Tag Archives: Department of Justice

Rebuttal to “The case against indicting Trump”

 

It’s fair to say that I mostly agree with positions taken by Randall D. Eliason, who is an adjunct faculty member and teaches white-collar criminal law at George Washington University Law School. Some of his WAPO articles are listed at https://wapo.st/3nKdvDc

Nevertheless, having addressed the subject of pardons/indictment of Donald Trump (https://bit.ly/3m32c8L),  I feel compelled to respond to this latest set of arguments as to why the U.S. government should let Trump and his family walk away unscathed from the wreckage he has wrought on the country and the treasure he has stolen. https://wapo.st/39fwOk1 So, I plunge ahead.

Eliason’s first argument is,

“Launching criminal investigations into an outgoing president would set a dangerous precedent. In this country, we don’t use the criminal justice system to punish political opponents.”

This is a problematic framing of the issue. The purpose of criminal actions would not be to “punish political opponents.” First, the issue is crimes committed in office, not “punishing political opponents” for being opponents or for pursuing policies with which we disagree. Second, it’s far from clear that Donald Trump will remain a “political opponent” once he is out of the presidency. There is speculation, of course, that he has tasted the drug of political power and, like every addict, will be unable to resist going back for more. But there are a multitude of obstacles to his being a serious political force once he is not commanding the news cycle all day and night every day and night. [For clarity, I am fully aware of my assumption that the media will cease amplifying every stupid and outrageous thing Trump says and does and that it will pay most of its attention to the actual government and what it is doing for the country].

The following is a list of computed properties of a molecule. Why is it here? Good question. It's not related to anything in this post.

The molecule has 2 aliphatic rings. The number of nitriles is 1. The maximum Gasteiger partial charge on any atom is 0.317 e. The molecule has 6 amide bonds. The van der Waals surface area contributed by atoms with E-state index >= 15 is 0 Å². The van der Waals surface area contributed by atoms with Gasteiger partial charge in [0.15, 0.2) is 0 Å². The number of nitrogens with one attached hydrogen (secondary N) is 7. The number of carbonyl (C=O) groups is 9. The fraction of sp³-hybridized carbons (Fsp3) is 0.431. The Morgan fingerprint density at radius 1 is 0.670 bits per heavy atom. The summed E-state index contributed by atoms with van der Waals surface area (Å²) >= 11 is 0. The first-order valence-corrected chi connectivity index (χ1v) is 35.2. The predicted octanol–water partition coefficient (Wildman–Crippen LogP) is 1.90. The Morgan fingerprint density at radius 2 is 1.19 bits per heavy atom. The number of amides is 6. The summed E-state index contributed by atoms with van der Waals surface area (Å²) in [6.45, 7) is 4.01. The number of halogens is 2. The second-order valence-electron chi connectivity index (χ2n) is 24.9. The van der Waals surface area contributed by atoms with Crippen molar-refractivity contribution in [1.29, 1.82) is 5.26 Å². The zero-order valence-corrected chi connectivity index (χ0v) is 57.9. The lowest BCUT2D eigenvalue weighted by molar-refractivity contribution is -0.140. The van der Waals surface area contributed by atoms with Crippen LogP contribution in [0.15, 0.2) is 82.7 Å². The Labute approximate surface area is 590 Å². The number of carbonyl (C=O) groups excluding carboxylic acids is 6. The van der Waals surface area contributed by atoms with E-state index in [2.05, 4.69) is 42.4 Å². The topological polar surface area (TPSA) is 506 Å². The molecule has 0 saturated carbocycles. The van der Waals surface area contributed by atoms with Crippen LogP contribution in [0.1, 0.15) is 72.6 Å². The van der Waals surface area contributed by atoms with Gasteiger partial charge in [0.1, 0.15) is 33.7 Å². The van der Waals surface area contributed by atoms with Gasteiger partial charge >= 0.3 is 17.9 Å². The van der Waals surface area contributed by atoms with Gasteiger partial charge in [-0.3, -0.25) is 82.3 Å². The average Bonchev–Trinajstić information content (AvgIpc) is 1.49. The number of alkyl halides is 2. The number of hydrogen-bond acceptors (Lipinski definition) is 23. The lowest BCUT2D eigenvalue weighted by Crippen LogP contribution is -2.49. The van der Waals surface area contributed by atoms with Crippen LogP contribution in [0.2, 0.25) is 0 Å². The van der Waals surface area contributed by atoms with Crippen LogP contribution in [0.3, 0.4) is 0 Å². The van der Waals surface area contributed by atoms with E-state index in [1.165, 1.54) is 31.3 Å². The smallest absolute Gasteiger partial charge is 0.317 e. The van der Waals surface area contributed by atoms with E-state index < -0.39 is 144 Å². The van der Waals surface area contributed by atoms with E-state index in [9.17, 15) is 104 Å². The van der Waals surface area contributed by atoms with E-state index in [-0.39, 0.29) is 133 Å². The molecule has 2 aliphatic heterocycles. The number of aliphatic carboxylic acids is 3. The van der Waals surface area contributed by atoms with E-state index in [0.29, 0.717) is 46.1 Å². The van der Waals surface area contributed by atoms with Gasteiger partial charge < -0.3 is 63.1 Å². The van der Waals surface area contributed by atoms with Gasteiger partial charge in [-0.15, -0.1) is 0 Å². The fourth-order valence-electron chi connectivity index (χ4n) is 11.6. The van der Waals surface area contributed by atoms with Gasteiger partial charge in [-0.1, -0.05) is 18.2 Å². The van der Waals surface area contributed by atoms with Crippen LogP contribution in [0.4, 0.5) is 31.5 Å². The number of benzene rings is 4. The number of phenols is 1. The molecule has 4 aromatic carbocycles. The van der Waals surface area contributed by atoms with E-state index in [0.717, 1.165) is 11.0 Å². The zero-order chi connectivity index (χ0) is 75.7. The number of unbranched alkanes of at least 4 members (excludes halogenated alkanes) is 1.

Eliason anticipates my position to some degree, in noting that Trump’s supporters will see criminal investigation as an effort to silence Trump in anticipation of his next run for the presidency. No doubt that is true. The “minds” of politicians like Jim Jordan, Matt Gaetz, Ted Cruz, Marco Rubio and the Grim Reaper Mitch McConnell will explode with endless invective as occurred when Trump was impeached, and Republicans became hysterical even though they knew they would not admit relevant evidence or witnesses of the crimes Trump had committed in the Ukraine affair.

The question on this issue, I respectfully suggest, is not what Republican sycophants will say but whether what they say is worthy of consideration and continuing influence in the nation’s public affairs. Catering to them, I believe, will have the effect of validating Trump’s rhetoric in a way that is fundamentally inconsistent with the core of the country’s reason for existence, it’s “soul,” if you will.